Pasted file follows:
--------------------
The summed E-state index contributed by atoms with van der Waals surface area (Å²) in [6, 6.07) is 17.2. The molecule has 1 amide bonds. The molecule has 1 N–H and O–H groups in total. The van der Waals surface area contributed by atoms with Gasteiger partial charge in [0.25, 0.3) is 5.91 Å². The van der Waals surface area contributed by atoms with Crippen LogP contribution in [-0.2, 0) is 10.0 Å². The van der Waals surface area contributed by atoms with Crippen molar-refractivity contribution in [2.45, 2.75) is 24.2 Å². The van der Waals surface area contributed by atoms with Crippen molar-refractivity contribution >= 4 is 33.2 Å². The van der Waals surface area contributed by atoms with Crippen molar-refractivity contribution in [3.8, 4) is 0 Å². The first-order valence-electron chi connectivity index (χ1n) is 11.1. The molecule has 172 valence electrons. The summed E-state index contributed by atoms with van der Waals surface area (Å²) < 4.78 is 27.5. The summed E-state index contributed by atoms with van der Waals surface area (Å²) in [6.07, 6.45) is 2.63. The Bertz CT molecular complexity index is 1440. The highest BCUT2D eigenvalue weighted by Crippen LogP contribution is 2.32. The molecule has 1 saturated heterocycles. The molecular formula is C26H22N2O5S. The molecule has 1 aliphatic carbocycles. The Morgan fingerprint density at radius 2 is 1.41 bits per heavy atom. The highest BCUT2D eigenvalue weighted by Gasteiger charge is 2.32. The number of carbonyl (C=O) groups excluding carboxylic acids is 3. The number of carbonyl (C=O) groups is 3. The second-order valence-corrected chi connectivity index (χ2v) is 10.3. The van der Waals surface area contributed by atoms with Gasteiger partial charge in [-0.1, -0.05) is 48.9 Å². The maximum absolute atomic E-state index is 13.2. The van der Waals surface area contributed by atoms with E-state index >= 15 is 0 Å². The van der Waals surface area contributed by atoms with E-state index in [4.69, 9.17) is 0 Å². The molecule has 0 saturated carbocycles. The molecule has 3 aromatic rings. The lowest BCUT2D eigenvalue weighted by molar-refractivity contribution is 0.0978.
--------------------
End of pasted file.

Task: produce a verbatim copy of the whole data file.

The summed E-state index contributed by atoms with van der Waals surface area (Å²) in [6, 6.07) is 17.2. The molecule has 1 amide bonds. The molecule has 1 N–H and O–H groups in total. The van der Waals surface area contributed by atoms with Gasteiger partial charge in [0.25, 0.3) is 5.91 Å². The van der Waals surface area contributed by atoms with Crippen LogP contribution in [-0.2, 0) is 10.0 Å². The van der Waals surface area contributed by atoms with Crippen molar-refractivity contribution in [2.45, 2.75) is 24.2 Å². The van der Waals surface area contributed by atoms with Crippen molar-refractivity contribution >= 4 is 33.2 Å². The van der Waals surface area contributed by atoms with Crippen molar-refractivity contribution in [3.8, 4) is 0 Å². The first-order valence-electron chi connectivity index (χ1n) is 11.1. The molecule has 172 valence electrons. The summed E-state index contributed by atoms with van der Waals surface area (Å²) < 4.78 is 27.5. The summed E-state index contributed by atoms with van der Waals surface area (Å²) in [6.07, 6.45) is 2.63. The Bertz CT molecular complexity index is 1440. The highest BCUT2D eigenvalue weighted by Crippen LogP contribution is 2.32. The molecule has 1 saturated heterocycles. The molecular formula is C26H22N2O5S. The molecule has 1 aliphatic carbocycles. The Morgan fingerprint density at radius 2 is 1.41 bits per heavy atom. The highest BCUT2D eigenvalue weighted by Gasteiger charge is 2.32. The number of carbonyl (C=O) groups excluding carboxylic acids is 3. The number of carbonyl (C=O) groups is 3. The second-order valence-corrected chi connectivity index (χ2v) is 10.3. The van der Waals surface area contributed by atoms with Gasteiger partial charge in [-0.1, -0.05) is 48.9 Å². The maximum absolute atomic E-state index is 13.2. The van der Waals surface area contributed by atoms with E-state index >= 15 is 0 Å². The van der Waals surface area contributed by atoms with E-state index in [4.69, 9.17) is 0 Å². The molecule has 0 saturated carbocycles. The molecule has 3 aromatic rings. The lowest BCUT2D eigenvalue weighted by molar-refractivity contribution is 0.0978.